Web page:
Sunday, February 5, 2023
Sunday, February 5, 2023

HomeFact CheckViral Ad Promoting ‘Satochi Tablets’ That Fight Diabetes Found To Be Misleading

Viral Ad Promoting ‘Satochi Tablets’ That Fight Diabetes Found To Be Misleading

An advertisement for “Satochi Plus tablets” has gone viral on social media, claiming that it is a cure for diabetes and stabilises blood-sugar levels. You can see the advertisement here, which also has a link to ordering the “medicine”, composed of “100% natural ingredients”, where it advertises that the medicine is FDA certified.

Fact check

Newschecker first looked up the FDA advertisement for Satochi tablets, which did not throw up any relevant results, raising our doubts. We looked up the drug database, too, which did not display matching results.

However, we came across this FDA write-up, warning against illegally marketed products promising to prevent, treat, and even cure diabetes. According to the write-up, “Illegally marketed products carry an additional risk if they cause people to delay or discontinue effective treatments for diabetes. Without proper disease management, people with diabetes are at a greater risk for developing serious health complications.” The write-up points out red flags for probable scams if the product offers to be an “inexpensive therapy to fight and eliminate type II diabetes!”; “Protects your eyes, kidneys, and blood vessels from damage!”; “Replaces your diabetes medicine!”; “Effective treatment to relieve all symptoms of diabetes!” and a “Natural diabetes cure!”. The advertisement for Satochi tablets runs on similar claims.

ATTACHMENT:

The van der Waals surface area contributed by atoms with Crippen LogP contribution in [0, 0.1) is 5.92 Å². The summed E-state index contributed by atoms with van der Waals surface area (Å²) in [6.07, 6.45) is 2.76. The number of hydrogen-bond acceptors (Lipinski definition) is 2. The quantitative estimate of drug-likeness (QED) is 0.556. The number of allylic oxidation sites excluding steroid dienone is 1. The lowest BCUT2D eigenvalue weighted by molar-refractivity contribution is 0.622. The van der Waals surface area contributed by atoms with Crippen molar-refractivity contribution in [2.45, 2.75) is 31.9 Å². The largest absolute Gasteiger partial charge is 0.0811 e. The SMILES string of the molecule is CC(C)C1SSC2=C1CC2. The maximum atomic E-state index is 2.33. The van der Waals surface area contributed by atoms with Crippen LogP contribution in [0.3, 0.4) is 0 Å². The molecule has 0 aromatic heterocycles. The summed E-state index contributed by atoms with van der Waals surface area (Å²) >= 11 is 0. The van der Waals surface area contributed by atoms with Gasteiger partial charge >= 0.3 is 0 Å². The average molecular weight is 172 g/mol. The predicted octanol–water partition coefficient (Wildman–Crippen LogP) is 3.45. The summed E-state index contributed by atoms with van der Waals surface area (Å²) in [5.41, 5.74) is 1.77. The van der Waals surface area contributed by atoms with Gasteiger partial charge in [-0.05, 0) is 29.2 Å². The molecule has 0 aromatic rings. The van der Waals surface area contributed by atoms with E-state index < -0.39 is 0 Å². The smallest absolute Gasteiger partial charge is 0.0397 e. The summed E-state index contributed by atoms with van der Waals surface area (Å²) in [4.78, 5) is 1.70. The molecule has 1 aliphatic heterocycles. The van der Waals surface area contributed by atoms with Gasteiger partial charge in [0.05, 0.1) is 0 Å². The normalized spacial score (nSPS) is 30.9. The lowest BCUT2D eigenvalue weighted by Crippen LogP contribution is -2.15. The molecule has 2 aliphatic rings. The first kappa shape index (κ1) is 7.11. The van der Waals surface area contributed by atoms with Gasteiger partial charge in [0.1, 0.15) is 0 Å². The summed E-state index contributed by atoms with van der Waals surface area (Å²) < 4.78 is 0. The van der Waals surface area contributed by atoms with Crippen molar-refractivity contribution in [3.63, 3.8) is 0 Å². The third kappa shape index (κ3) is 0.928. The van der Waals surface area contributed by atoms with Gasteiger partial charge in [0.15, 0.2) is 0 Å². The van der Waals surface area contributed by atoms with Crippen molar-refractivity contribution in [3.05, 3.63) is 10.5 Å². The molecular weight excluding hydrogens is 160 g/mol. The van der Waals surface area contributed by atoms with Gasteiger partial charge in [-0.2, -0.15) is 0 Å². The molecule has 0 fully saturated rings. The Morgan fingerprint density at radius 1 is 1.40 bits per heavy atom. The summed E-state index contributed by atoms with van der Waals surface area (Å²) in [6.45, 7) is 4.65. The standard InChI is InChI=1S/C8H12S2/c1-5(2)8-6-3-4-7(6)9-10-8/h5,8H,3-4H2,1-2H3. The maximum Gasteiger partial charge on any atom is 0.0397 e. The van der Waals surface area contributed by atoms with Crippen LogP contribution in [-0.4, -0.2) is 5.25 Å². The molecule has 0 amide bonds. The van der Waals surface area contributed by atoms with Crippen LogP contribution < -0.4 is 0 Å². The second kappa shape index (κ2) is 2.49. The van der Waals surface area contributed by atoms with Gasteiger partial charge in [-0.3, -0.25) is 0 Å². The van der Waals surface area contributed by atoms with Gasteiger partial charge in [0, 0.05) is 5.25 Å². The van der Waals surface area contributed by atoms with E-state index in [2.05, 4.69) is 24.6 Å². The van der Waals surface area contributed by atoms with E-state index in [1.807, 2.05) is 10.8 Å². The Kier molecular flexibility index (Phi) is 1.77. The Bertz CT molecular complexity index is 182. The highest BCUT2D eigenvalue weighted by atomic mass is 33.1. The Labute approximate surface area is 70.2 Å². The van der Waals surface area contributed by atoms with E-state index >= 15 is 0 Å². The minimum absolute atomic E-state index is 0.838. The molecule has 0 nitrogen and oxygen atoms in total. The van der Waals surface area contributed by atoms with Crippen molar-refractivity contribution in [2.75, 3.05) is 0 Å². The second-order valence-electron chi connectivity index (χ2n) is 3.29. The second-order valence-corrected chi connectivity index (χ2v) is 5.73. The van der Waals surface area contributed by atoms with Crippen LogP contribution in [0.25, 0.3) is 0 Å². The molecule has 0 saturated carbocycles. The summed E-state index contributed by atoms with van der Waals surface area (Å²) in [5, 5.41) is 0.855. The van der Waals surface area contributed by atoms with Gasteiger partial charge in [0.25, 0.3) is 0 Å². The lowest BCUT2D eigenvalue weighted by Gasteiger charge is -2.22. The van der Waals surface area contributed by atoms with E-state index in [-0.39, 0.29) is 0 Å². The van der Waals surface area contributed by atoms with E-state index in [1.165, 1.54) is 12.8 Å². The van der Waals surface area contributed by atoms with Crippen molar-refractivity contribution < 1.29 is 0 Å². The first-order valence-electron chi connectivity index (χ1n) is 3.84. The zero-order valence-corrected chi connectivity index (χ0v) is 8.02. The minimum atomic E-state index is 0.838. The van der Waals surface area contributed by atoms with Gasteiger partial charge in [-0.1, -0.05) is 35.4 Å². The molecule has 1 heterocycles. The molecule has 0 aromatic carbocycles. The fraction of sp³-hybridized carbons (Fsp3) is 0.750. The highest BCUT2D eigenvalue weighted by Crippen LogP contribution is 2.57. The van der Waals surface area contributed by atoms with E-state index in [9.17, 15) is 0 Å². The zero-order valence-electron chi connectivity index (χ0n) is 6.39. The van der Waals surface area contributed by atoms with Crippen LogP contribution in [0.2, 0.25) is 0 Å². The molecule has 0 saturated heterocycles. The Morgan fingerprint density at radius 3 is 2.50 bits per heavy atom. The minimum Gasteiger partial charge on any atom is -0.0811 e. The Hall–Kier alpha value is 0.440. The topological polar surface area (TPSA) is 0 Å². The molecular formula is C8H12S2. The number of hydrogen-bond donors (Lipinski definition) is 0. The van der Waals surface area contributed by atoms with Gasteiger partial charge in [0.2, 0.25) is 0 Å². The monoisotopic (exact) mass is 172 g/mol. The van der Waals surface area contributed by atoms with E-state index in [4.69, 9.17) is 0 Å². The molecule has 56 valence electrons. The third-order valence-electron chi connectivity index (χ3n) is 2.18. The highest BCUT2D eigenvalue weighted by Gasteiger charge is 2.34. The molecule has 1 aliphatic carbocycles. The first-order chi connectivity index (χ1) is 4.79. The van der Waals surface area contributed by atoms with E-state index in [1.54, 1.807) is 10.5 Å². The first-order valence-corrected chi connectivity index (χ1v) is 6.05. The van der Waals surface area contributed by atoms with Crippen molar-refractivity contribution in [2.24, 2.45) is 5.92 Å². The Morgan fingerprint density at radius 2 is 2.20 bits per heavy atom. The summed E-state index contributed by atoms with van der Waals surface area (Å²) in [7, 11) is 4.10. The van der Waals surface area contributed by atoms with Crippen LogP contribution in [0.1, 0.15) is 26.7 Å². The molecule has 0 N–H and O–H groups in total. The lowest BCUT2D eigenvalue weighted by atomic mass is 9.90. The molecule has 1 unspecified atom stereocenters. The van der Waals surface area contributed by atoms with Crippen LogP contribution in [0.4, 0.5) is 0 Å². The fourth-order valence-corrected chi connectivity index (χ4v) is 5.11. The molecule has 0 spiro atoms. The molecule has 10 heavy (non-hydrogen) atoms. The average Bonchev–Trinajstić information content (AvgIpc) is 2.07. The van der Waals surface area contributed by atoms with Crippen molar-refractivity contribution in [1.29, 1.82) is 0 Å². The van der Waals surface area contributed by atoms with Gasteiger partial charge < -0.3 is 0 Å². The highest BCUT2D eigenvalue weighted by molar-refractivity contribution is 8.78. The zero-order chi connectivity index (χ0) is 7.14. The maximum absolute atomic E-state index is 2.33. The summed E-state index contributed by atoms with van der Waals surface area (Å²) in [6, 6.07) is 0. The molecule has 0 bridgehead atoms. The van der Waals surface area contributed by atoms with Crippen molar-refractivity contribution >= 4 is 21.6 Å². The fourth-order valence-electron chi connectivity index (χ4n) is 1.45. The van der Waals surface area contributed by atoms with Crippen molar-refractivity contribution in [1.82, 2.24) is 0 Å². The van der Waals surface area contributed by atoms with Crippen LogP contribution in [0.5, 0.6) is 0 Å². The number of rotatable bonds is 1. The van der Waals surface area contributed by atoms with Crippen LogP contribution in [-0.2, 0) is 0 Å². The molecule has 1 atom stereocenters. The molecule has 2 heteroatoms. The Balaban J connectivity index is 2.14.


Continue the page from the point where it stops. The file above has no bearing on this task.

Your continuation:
“Products that promise an easy fix might be alluring, but consumers are gambling with their health. In general, diabetes is a chronic disease, but it is manageable. And people can lower their risk for developing complications by following treatments prescribed by health care professionals, carefully monitoring blood sugar levels, and sticking to an appropriate diet and exercise program,” the article further read, indicating that the product was not FDA-approved.

We then looked up the link in the ad, which led us to the product’s website, where we see one FDA accreditation with “Bell Flavours and Fragrances”, an American multinational manufacturer of flavours, fragrances, botanicals and ingredients. We looked up the website for Satochi tablets and did not find any results.

We then ran a keyword search for “Satochi tablets”, which led us to this write-up on the tablets. According to the article, “The products are not drugs, therefore, do not replace the function of medicines”.

Conclusion

Neither FDA-approved nor a medicine, Satochi tablets is not a cure for diabetes.

Result: False


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Kushel HM
Kushel HM
Kushel HM is a mechanical engineer-turned-journalist, who loves all things football, tennis and films. He was with the news desk at the Hindustan Times, Mumbai, before joining Newschecker.
Kushel HM
Kushel HM
Kushel HM is a mechanical engineer-turned-journalist, who loves all things football, tennis and films. He was with the news desk at the Hindustan Times, Mumbai, before joining Newschecker.

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